Fatal Claims Lawyer
When we think about the workers’ compensation system, many of us consider situations in which an injured worker needs to file for benefits after sustaining a traumatic injury on the job or suffering from a work-related illness. However, many work-related injuries and illnesses can be fatal, resulting in the death of the worker. In these situations, the worker’s family will be left without that worker’s income and benefits. It is important for families who have lost a loved one in a work-related accident or as a result of occupational disease that they may be eligible to obtain workers’ compensation benefits. These benefits are known as death benefits under the Pennsylvania workers’ compensation system, and they can include a percentage of the worker’s salary in addition to compensation for funeral expenses.
If your spouse or parent died from a work-related injury or illness in Wilkes Barre, you should get in touch with a fatal claims lawyer as soon as possible to learn about your family’s options for obtaining benefits through the Pennsylvania workers’ compensation system.
Who Can Obtain Death Benefits
In general, workers’ compensation death benefits in Wilkes Barre, Pennsylvania may be available to a worker’s surviving spouse or children, as well as other dependents. In order for a spouse or surviving dependents to receive workers’ compensation death benefits, the worker’s fatal injury or disease must have arisen out of a work-related accident, incident, or illness. The same is true for workers’ compensation benefits when a worker survives an injury or illness—that injury or illness must be work-related.
In order for a fatal injury or disease to be work-related—thus making a spouse or dependents eligible to receive workers’ compensation benefits—that injury or illness must have arisen out of the course of employment. What does this mean in practice? For example, the injury or illness must have occurred while the employee was working, or while the employee was engaged in some type of task for the employer. A majority of injuries or diseases that occur on a worksite typically will be considered work-related.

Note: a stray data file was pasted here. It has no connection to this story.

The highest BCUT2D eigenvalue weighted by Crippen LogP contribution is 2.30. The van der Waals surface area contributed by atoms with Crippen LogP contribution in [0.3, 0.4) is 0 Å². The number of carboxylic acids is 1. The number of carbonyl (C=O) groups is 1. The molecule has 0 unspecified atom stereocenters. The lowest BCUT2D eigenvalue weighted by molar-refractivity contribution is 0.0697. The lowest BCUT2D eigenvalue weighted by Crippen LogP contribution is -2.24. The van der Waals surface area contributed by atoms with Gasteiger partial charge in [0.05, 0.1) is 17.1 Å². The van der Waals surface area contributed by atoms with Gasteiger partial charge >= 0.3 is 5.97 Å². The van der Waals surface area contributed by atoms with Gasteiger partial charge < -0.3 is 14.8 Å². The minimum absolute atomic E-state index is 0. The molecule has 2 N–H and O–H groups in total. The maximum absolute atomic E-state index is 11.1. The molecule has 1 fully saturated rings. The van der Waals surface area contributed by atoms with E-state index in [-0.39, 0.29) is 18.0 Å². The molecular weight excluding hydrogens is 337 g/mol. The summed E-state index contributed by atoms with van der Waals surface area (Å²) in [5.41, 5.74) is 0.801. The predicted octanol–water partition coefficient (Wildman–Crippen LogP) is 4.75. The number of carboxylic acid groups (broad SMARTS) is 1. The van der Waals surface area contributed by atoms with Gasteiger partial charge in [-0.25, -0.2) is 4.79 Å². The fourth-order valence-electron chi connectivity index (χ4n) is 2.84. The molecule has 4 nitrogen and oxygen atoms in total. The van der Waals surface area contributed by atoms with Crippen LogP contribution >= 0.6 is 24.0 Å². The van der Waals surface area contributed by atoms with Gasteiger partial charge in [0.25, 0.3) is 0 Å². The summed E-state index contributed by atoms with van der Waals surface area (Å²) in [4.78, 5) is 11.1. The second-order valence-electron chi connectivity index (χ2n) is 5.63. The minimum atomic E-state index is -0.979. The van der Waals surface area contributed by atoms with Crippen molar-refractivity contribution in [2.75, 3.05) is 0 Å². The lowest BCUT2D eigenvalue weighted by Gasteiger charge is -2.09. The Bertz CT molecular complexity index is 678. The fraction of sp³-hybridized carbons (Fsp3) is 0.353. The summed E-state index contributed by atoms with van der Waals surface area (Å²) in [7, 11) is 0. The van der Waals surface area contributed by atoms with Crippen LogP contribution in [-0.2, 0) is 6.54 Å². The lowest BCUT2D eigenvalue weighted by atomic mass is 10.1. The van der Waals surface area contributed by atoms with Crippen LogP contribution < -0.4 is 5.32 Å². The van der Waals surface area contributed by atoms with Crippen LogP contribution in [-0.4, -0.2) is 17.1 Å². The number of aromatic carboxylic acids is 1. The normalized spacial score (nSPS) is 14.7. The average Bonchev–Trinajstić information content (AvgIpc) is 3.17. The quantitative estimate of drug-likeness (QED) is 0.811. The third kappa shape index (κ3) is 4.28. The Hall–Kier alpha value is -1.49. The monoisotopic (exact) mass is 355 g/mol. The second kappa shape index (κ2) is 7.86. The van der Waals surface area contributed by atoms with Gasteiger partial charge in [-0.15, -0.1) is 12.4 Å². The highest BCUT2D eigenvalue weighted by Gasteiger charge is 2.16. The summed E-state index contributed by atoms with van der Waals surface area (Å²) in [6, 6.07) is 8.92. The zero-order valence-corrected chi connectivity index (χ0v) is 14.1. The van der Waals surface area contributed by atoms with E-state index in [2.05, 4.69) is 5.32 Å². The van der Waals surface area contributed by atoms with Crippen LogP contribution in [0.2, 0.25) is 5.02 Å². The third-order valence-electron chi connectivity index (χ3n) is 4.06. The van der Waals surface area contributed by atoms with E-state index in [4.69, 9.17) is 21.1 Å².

Some of the “gray areas” that often arise are injuries or illnesses that do not occur on worksites, such as when a worker is driving. In such cases, it will be essential to determine whether the injury or disease still arose out of the worker’s employment, or in the course of the worker’s employment. In terms of driving, if the worker’s job involves driving (such as deliveries), and the worker is making a delivery at the time of the accident that causes a fatal injury, then the injury likely will be considered work-related. However, if a worker is driving to a jobsite to get started on a project, that driving likely will not be considered work-related.
Amount of Compensation for Family Members
How much can a family member expect to receive in workers’ compensation benefits after a fatal injury or disease? The amount depends in part upon who is seeking the benefits. Generally speaking, a family member may be eligible to receive $3,000 in compensation for funeral expenses. A spouse seeking death benefits typically will receive 51 percent of the deceased worker’s weekly pay. If the spouse has a child dependent with the deceased, that benefit can increase to 60 percent. If there are two or more children, the benefit may increase to 67 percent.
Children who are dependents of the worker can also receive benefits until the age of 18, and certain children in a college or university may be eligible to obtain benefits until they reach the age of 23. In situations where the deceased worker has no spouse or dependent children, other dependents may be eligible for a smaller percentage of benefits.
Seek Advice from a Wilkes Barre Workers’ Compensation Attorney
If you have questions about workers’ comp and death benefits, a Wilkes Barre workers’ compensation lawyer at our firm can speak with you today. Contact the Figured Law Firm for more information.